In the treaty of amity and commerce between Japan and foreign countries in 1858, an article defined the boundary of the permissible travel area as 40km from foreign settlements. It was called “Foreigners' Treaty Boundary.” In Yokohama, the western boundary was the Sakawagawa River east of Odawara. However, in the 1870s after the Meiji Restoration foreign representatives claimed that the distance was uncertain. Therefore the Japanese Ministry of Interior carried out an accurate land survey for redefinition. The results showed that the initial boundary did not require redefinition and the foreigners were satisfied. This paper reviews the results of that survey and shows that the land survey contributed to the progress of Japanese survey techniques and was an important step in the nationwide triangulation survey.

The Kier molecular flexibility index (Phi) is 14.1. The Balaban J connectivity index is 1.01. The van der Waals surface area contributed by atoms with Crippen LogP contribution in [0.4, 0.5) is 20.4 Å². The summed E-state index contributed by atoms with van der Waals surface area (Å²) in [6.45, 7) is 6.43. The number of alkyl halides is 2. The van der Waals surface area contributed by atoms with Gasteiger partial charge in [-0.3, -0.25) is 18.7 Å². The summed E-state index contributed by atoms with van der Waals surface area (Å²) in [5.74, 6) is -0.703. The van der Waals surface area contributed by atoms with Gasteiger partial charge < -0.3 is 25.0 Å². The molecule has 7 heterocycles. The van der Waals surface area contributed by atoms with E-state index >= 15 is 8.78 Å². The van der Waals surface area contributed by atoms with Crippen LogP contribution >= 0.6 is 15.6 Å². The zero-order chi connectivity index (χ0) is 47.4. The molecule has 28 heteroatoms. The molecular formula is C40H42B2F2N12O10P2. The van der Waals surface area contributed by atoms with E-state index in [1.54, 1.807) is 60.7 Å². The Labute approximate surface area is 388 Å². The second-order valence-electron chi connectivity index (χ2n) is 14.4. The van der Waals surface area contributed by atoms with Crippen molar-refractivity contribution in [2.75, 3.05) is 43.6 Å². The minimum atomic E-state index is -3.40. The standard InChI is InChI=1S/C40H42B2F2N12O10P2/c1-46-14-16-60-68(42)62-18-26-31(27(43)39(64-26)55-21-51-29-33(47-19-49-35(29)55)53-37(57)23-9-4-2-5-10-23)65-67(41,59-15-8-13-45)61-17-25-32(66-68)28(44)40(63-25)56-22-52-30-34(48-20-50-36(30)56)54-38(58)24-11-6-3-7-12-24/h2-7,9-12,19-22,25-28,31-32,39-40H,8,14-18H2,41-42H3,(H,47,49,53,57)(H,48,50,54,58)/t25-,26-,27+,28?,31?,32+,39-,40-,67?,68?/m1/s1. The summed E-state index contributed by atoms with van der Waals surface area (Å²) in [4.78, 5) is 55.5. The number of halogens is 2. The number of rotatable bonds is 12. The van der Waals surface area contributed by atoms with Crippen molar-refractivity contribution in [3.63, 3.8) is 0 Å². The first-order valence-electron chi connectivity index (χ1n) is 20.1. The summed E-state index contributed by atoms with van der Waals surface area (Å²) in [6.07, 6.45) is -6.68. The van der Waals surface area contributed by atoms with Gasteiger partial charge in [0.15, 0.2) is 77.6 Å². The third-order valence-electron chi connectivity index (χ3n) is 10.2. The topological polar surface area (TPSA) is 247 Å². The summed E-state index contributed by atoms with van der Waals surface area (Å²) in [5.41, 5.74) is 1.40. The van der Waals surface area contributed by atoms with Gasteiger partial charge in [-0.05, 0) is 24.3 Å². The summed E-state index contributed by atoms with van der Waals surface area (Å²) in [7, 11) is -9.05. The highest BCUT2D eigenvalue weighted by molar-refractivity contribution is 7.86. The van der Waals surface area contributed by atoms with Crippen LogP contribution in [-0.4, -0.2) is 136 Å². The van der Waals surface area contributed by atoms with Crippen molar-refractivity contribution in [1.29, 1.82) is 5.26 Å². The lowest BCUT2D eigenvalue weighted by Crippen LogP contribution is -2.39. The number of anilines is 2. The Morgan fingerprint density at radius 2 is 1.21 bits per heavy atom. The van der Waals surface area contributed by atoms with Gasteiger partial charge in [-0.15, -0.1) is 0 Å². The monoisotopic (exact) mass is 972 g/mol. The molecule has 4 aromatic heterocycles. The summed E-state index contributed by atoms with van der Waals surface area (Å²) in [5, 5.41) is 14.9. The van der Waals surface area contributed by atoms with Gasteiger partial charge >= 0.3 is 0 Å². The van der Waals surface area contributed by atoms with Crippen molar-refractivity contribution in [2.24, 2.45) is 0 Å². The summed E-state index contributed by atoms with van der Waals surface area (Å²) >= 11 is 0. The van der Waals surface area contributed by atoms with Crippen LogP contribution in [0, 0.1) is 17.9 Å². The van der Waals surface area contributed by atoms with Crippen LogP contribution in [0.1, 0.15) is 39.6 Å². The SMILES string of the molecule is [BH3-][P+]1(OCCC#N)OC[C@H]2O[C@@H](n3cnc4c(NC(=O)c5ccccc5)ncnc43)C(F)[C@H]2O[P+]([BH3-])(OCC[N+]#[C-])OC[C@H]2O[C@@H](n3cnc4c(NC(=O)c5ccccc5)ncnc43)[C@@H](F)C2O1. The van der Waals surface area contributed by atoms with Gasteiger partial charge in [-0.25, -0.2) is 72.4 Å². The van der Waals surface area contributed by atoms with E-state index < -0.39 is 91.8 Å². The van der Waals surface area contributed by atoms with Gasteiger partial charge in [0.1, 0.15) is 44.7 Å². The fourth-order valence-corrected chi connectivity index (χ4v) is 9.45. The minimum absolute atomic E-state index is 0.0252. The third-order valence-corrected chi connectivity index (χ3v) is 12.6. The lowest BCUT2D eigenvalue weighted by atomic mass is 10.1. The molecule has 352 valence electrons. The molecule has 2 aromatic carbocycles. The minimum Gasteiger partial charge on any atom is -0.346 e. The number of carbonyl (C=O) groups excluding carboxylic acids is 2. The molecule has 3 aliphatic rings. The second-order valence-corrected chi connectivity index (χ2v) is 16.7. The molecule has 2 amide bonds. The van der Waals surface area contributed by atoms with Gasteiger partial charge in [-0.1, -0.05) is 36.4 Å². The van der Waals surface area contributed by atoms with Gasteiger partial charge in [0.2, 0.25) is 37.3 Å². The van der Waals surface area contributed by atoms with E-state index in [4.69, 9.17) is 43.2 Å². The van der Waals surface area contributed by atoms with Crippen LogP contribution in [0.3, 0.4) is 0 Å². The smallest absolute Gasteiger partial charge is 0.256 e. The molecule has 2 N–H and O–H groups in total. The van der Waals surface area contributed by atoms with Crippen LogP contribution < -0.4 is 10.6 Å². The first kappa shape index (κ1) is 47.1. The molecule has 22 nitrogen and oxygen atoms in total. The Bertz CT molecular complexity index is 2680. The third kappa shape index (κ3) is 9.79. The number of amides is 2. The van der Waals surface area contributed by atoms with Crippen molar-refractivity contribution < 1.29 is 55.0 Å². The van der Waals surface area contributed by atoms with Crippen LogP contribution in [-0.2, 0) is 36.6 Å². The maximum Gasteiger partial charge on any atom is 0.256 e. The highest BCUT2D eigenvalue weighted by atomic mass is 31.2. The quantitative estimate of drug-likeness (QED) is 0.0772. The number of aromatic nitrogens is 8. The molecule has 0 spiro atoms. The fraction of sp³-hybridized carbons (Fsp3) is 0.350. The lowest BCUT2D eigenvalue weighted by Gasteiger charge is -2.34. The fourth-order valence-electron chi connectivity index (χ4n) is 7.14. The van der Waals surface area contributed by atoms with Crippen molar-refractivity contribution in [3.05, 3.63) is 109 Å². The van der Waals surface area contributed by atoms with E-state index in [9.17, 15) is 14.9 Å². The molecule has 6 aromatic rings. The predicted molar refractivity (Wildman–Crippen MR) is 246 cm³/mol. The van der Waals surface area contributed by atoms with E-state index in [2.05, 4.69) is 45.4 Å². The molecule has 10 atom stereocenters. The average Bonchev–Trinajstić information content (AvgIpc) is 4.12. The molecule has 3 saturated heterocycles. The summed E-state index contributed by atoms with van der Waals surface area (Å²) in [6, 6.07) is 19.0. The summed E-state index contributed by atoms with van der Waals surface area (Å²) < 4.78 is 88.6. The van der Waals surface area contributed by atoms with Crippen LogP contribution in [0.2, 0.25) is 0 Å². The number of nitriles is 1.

The main purpose of this paper is to explain the development process of environmental perception of children in a new town area. The Nagamine area, Inagi City in Tama new town in the suburbs of Tokyo, was selected as the study area. Six hundred and thirty-six children of nursery school, elementary school, and junior high school age were analyzed. This study used two approaches: a questionnaire survey on children's play behavior, and a sketch map survey of children's environmental perception. From the results of the survey, it became clear that there were various restrictions on both space and time in the children's play behavior. Children so frequently attend private tutoring schools that there is little time to spend playing with their friends in the neighboring environment. Children usually play mainly in the near by town district park and school playgrounds after school. Therefore children have few opportunities to explore distant unknown places with a number of friends. These restrictions become more stringent with higher school grade. Children's environmental perception was analyzed from their sketch maps. They were asked to draw a map of their living environment on a plain sheet of B4 paper. A time limit of about 40 minutes was set, and extra sheets of paper were available upon request. The method of drawing architecture changed from the three-dimensional type to the position type. The number of elements on sketch maps increased from preschool age to elementary school grade 3 age. However, an increase in the number of elements on maps was not obvious from grade 4 until grade 7. In general, so-called physiognomic perception was more prominent among younger children. This tendency influenced environmental perception and the method of drawing a sketch map. The sketch maps also changed very gradually from route maps to survey maps as children became older. The point of view from which children drew a sketch map shifted from the horizontal to the vertical by grade 7. Half of junior high school students drew route maps. This indicates that the change from a route map to a survey map was delayed because it is difficult for children to perceive the environment over a wide area. The restriction of play behavior thus influences the development of environmental perception.